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MEME – An Integrated Tool For Advanced Computational Experiments
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MEME – An Integrated Tool For Advanced Computational Experiments MEME – An Integrated Tool For Advanced Computational Experiments Presentation Transcript

  • MEME – An Integrated Tool For Advanced Computational Experiments Rajmund Bocsi 1 , Gabor Ferschl 1 , László Gulyás 1,2 , Attila Szabó 1,2 1 AITIA International Inc. 2 Lorand Eotvos University, Budapest
  • Overview
    • Agent-Based Modeling and Computer Simulations
    • Exploration of Model Response
      • Problems and Solutions
    • The Model Exploration Module (MEME)
    • Future Works
      • Dynamic Methods
    • Summary
  • Introduction
  • Agent-Based Modeling (ABM)
    • Aims at creating complex (social) behavior “from the bottom up” .
      • Complex interactions of a high number of
      • (complex) individuals .
      • A generative and mostly theoretical approach:
        • Computational “thought experiments” ,
        • Existence proofs, etc.
  • Validation and Verification
    • Validation
      • To do the right thing.
    • Verification
      • To do it right.
  • So, how to do it right?
    • … Methodology!
    • However, methodology is often constrained by the available / used tools .
  • Why Tools?
    • One can grind her own lens and build her own microscopes…
    • ... but standardized tools make routine tasks much easier and safer (easier to be correct).
      • Moreover, validation is easier. (No need to report on the lens grinding process, methods, etc.)
    • Also applies to very general tools
      • C, Java, etc.
      • Mathematica
  • The General Approach
    • Computer simulations are experiments
      • Where the experimenter tries to determine
      • How the systems response (output) depends
      • On controllable factors (parameters)
      • One may also want to do replicates (cf. RNG seeds)
    System (p 1 , p 2 , p 3 , p 4 , …) (r 1 , r 2 , r 3 , r 4 , …)
  • Exploration of the Model Response (Parameter Sweeps, Batch Runs)
    • Parameter-Response Analysis
    • Stochastic components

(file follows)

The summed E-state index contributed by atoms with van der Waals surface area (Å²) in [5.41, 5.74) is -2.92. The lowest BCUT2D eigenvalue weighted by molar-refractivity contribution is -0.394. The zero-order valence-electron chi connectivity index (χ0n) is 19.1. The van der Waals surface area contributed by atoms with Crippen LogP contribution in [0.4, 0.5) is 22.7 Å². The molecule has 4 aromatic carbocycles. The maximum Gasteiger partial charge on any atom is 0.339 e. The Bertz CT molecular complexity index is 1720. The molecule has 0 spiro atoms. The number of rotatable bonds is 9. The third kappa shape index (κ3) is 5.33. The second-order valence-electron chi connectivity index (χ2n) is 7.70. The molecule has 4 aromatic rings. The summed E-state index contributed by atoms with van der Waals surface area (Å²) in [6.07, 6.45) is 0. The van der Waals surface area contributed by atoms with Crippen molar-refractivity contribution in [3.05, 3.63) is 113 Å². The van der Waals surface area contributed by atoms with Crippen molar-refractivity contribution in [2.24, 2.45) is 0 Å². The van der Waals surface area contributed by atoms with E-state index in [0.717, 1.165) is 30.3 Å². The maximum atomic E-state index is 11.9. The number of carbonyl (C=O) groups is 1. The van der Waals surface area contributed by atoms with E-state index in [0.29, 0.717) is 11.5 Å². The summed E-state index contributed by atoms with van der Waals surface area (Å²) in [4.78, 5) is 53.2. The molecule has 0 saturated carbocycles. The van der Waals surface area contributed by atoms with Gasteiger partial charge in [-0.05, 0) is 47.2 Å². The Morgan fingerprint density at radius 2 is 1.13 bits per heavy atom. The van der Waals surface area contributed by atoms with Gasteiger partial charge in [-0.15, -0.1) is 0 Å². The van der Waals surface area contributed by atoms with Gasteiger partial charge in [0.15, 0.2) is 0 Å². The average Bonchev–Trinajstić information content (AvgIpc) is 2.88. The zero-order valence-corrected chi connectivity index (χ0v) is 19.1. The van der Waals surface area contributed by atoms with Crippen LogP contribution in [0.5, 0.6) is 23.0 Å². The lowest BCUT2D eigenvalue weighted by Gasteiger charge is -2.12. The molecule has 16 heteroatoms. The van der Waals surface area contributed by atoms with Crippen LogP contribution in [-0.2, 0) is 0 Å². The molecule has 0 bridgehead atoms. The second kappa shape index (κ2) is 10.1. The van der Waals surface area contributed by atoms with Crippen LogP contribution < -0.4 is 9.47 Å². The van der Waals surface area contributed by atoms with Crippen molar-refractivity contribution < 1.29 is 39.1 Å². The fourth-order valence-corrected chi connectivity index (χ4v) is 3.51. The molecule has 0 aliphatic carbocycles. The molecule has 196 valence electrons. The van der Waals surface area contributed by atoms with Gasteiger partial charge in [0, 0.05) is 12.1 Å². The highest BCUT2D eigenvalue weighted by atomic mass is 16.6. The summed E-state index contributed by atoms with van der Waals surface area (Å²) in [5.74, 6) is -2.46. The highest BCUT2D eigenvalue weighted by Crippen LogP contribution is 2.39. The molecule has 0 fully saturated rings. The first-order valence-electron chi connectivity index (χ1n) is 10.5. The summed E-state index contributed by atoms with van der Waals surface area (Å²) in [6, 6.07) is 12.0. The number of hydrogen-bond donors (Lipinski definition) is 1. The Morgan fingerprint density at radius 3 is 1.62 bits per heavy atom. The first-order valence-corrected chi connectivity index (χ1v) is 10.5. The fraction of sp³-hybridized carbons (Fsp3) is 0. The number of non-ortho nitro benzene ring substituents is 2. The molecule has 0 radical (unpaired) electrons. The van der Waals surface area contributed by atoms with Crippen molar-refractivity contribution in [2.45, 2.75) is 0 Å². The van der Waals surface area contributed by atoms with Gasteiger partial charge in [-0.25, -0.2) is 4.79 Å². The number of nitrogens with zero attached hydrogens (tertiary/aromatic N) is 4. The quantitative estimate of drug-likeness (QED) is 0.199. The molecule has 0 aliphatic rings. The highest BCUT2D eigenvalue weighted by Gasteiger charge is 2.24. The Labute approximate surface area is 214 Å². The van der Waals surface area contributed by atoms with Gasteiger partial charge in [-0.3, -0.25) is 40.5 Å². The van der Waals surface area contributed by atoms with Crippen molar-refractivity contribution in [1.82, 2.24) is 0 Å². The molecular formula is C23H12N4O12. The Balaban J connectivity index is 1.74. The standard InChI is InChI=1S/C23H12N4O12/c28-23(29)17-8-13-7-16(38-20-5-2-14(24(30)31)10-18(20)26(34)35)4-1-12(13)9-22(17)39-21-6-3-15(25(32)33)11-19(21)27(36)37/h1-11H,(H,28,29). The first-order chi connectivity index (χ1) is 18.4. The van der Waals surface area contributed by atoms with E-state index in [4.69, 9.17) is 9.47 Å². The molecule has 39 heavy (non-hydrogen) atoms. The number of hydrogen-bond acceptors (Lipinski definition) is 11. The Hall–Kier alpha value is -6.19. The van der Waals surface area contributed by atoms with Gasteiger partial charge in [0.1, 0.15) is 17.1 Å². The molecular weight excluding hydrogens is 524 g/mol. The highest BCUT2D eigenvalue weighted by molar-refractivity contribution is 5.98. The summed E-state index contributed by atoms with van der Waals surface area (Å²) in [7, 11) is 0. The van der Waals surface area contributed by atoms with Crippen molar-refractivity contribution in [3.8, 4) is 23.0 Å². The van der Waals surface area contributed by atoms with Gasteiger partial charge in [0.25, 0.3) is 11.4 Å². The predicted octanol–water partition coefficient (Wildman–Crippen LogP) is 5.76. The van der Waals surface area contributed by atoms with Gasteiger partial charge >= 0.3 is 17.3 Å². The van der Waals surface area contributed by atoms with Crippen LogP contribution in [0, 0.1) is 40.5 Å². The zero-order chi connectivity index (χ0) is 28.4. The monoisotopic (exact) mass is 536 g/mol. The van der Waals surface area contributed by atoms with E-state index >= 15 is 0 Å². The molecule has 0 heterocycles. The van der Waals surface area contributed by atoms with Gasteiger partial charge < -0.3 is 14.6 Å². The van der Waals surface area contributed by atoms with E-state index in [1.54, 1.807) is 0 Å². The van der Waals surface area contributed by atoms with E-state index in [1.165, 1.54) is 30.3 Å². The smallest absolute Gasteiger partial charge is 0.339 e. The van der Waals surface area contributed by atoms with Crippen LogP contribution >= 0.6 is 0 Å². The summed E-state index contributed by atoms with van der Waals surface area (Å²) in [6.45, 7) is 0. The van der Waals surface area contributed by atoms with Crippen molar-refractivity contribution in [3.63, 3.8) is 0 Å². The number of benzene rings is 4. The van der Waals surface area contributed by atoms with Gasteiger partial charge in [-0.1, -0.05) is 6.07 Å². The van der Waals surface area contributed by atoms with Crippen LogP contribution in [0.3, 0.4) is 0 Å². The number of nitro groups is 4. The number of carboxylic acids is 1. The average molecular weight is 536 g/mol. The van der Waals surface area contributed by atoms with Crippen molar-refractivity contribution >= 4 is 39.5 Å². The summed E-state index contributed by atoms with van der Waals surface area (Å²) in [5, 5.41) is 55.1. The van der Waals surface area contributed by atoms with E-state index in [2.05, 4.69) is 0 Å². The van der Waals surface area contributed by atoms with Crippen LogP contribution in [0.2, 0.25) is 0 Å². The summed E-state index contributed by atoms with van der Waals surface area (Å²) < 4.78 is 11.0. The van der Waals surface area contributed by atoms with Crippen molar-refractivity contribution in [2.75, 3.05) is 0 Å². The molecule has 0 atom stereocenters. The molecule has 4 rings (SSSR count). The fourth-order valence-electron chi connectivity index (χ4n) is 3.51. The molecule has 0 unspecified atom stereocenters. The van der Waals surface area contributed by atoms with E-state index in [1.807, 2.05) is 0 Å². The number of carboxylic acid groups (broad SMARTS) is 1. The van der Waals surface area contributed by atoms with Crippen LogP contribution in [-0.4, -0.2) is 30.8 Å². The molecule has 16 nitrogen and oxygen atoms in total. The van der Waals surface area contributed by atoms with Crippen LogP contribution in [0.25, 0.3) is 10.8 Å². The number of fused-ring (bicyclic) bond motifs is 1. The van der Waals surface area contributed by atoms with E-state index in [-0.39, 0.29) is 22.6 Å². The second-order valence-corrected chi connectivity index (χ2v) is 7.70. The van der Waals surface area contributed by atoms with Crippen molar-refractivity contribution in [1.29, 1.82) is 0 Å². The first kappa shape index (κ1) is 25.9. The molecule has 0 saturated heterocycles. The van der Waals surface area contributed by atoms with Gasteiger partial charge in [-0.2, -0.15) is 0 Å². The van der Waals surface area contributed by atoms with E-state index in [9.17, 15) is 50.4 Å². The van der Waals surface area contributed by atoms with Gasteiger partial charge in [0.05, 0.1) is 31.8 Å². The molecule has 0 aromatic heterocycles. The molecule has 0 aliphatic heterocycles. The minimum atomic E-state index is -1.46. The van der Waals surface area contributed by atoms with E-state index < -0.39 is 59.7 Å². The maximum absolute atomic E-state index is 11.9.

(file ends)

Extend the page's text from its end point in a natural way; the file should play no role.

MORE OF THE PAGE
• Very common in modeling: concepts not modeled explicitly
      • In our example:
        • Initialization
        • Execution order
    • Sensitivity Analysis
      • Dependence on parameter values
  • Problems
  • The Problem of Parameter Sweeps
    • The required number of runs may be extremely large.
    • Reaching into the tens or hundreds of thousands.
  • The Simplest Solution to the High Computational Demand: Distribution
    • Simulation runs with different parameter combinations can be run
      • In parallel,
      • On different computers.
    • Due to the independence of runs.
  • Advanced Distributed Solutions
    • Distribution can be done on clusters (or multiple cores in the same CPU)
      • But one needs to own all the computers for that.
    • Or, distribution can be done on “grids”
      • Grids are “cluster of clusters”
        • A loosely assembled pool of computers in different “administration domains”
        • Utility versus Desktop grids
  • A single cluster
  • A Utility Grid
  • An Example: the QosCosGrid
    • Quasi-Opportunistic Supercomputing for Complex Systems Simulations on the Grid
  • A Desktop Grid Grid Server
  • An Alternative / Additional Solution
  • An Alternative / Additional Solution
    • So far, we adopted a “brute force” approach
      • Even in the most advanced distributed case.
    • We explored all combinations
      • Of all values for
      • All parameters (parameter space dimensions)
  • The Challenge
    • One cannot observe/measure the behavior of the system at all points in the parameter space
      • We can only take samples .
    • In most practical cases, we can’t even explore all possible/meaningful/relevant values of single parameters.
  • An Approach Smarter than “Brute Force”
    • In many disciplines, experiments may be very costly or hard (e.g., living animals)
    • Design of Experiments (DoE) introduced by R. Fisher (1920s)
      • methods that reduce the number of experiments and still yield statistically significant results.
  • Tools: The Model Exploration Module (MEME)
  • The Model Exploration Module
    • Results Collection, Maintenance and Analysis
      • Filtering, Variable Selection, Aggregation and Statistics
      • Scripting for advanced users
      • Numerous charting and exporting options
    • Parameter Space Explorations Intelligently and Efficiently
      • On a single computer